Berry Happy Home Dollhouse

Berry Happy Home dollhouse for Strawberry Shortcake dollsThe Strawberry Shortcake Berry Happy Home dollhouse came out in 1983. According to the original packaging, "This is where Strawberry Shortcake and Custard live. A "berry" beautiful five room house with a special selection of delightful furniture."

The house was designed for play with the Strawberry Shortcake dolls, which were sold separately. The dolls are 5 1/2 inches (14 cm) tall, so the house is quite large.

The dollhouse had a charming strawberry theme that was repeated in all of the rooms and furniture, and each room had its own name. 

The dollhouse had a stucco-type finish on the outside and a trellis with strawberries, a real swing on the covered front porch, a mailbox that really opened, and a Dutch style front door.

The Berry Cheery Living Room had a bay window with a window seat. Next to that was the Berry Dainty Dining Room, which was separated from the Berry Cozy Kitchen by a doorway and wall.

On the second floor, there was a sun deck just outside of Strawberry Shortcake's Berry Snuggly Bedroom. On the other side of the bedroom wall was the Berry Bubbly Bath. A fold-down stairway led from the second floor up to the Berry Merry Attic, where Strawberry Shortcake and her friends could stargaze with a telescope through a pink strawberry-shaped skylight.

Some of the furniture for the dollhouse was sold in Basic, Add-On and Deluxe sets. The Deluxe sets included all of the furniture from both the Basic and Add-On sets for a room.

Other rooms didn't have these set variations. The Deluxe Berry Fancy Fun Room furniture was never available in a Basic or Add-On set, and the Berry Merry Attic and Berry Bubbly Bath sets were only available as Add-Ons and didn't have Basic or Deluxe versions.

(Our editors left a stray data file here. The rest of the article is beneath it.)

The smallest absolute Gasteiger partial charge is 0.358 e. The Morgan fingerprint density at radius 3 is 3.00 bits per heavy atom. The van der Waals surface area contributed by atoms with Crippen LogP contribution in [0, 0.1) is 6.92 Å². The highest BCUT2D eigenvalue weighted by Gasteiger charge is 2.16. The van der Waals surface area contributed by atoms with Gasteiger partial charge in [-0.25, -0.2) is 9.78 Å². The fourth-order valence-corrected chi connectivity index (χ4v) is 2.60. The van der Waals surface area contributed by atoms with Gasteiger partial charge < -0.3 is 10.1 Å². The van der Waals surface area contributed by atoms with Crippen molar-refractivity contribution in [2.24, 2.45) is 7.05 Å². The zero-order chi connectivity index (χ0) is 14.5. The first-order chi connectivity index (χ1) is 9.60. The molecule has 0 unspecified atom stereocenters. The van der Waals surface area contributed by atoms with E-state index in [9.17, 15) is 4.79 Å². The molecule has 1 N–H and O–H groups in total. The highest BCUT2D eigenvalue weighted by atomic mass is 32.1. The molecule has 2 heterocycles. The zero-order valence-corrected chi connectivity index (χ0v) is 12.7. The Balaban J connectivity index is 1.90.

The furniture sets that were included with the dollhouse were the Basic Berry Snuggly Bedroom, the Deluxe Berry Cozy Kitchen, and the Add-On sets for the Berry Cheery Living Room, Berry Dainty Dining Room, and the Berry Bubbly Bath. Other sets could be purchased individually to complete the rooms.

The selection of items included in each set is interesting - many items that would seem essential for a room were not included. For example, the Basic dining room set didn't include a table and chairs. The Basic kitchen set came with a towel, but not a kitchen sink. The kitchen sink, which had a rack for the towel, was sold separately. This made it almost inevitable that additional sets would need to be purchased.

The retail price for the Berry Happy Home in 1983 was $125. Adjusting for inflation, that would be about $300 today. That made it a very expensive toy and one many children could only dream of having, especially when factoring in the additional furniture sets for each room - and, of course, the dolls.

The pink plastic on the dollhouse tends to turn orange with age and exposure to sunlight, so it's common to find the house with uneven discoloration. The plastic also becomes brittle with age. While it's possible to take the dollhouse apart, it wasn't designed for this and the original instructions say that once assembled, the house should not be disassembled. The scarcity of this dollhouse and its fragile construction make it one of the most collectible and highly sought-after Strawberry Shortcake toys.

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Strawberry Shortcake Berry Happy Home catalog page

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